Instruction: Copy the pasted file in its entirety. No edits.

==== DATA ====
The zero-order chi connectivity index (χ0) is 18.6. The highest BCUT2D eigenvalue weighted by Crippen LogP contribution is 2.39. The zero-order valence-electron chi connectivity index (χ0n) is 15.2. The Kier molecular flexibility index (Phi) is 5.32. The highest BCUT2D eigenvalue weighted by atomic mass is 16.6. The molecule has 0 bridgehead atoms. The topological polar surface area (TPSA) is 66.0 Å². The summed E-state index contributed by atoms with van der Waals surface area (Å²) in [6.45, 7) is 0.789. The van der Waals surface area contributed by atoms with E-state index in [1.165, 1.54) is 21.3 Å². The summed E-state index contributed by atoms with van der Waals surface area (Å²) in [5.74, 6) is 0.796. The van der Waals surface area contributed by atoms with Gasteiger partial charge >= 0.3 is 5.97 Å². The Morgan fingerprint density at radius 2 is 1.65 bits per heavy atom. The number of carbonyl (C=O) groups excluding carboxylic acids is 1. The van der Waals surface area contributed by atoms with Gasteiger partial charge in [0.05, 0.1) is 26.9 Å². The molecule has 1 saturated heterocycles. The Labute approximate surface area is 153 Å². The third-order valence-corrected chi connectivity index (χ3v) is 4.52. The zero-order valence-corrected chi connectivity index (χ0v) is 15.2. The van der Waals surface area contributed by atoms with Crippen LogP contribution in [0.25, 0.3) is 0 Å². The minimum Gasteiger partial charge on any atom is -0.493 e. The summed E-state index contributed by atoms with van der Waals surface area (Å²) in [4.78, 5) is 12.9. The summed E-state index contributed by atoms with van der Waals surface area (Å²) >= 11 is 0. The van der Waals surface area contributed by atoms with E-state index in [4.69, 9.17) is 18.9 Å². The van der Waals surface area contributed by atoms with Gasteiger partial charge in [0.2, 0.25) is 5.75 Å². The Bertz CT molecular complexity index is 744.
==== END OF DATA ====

The zero-order chi connectivity index (χ0) is 18.6. The highest BCUT2D eigenvalue weighted by Crippen LogP contribution is 2.39. The zero-order valence-electron chi connectivity index (χ0n) is 15.2. The Kier molecular flexibility index (Phi) is 5.32. The highest BCUT2D eigenvalue weighted by atomic mass is 16.6. The molecule has 0 bridgehead atoms. The topological polar surface area (TPSA) is 66.0 Å². The summed E-state index contributed by atoms with van der Waals surface area (Å²) in [6.45, 7) is 0.789. The van der Waals surface area contributed by atoms with E-state index in [1.165, 1.54) is 21.3 Å². The summed E-state index contributed by atoms with van der Waals surface area (Å²) in [5.74, 6) is 0.796. The van der Waals surface area contributed by atoms with Gasteiger partial charge >= 0.3 is 5.97 Å². The Morgan fingerprint density at radius 2 is 1.65 bits per heavy atom. The number of carbonyl (C=O) groups excluding carboxylic acids is 1. The van der Waals surface area contributed by atoms with Gasteiger partial charge in [0.05, 0.1) is 26.9 Å². The molecule has 1 saturated heterocycles. The Labute approximate surface area is 153 Å². The third-order valence-corrected chi connectivity index (χ3v) is 4.52. The zero-order valence-corrected chi connectivity index (χ0v) is 15.2. The van der Waals surface area contributed by atoms with Crippen LogP contribution in [0.25, 0.3) is 0 Å². The minimum Gasteiger partial charge on any atom is -0.493 e. The summed E-state index contributed by atoms with van der Waals surface area (Å²) in [4.78, 5) is 12.9. The summed E-state index contributed by atoms with van der Waals surface area (Å²) >= 11 is 0. The van der Waals surface area contributed by atoms with E-state index in [4.69, 9.17) is 18.9 Å². The van der Waals surface area contributed by atoms with Gasteiger partial charge in [0.2, 0.25) is 5.75 Å². The Bertz CT molecular complexity index is 744.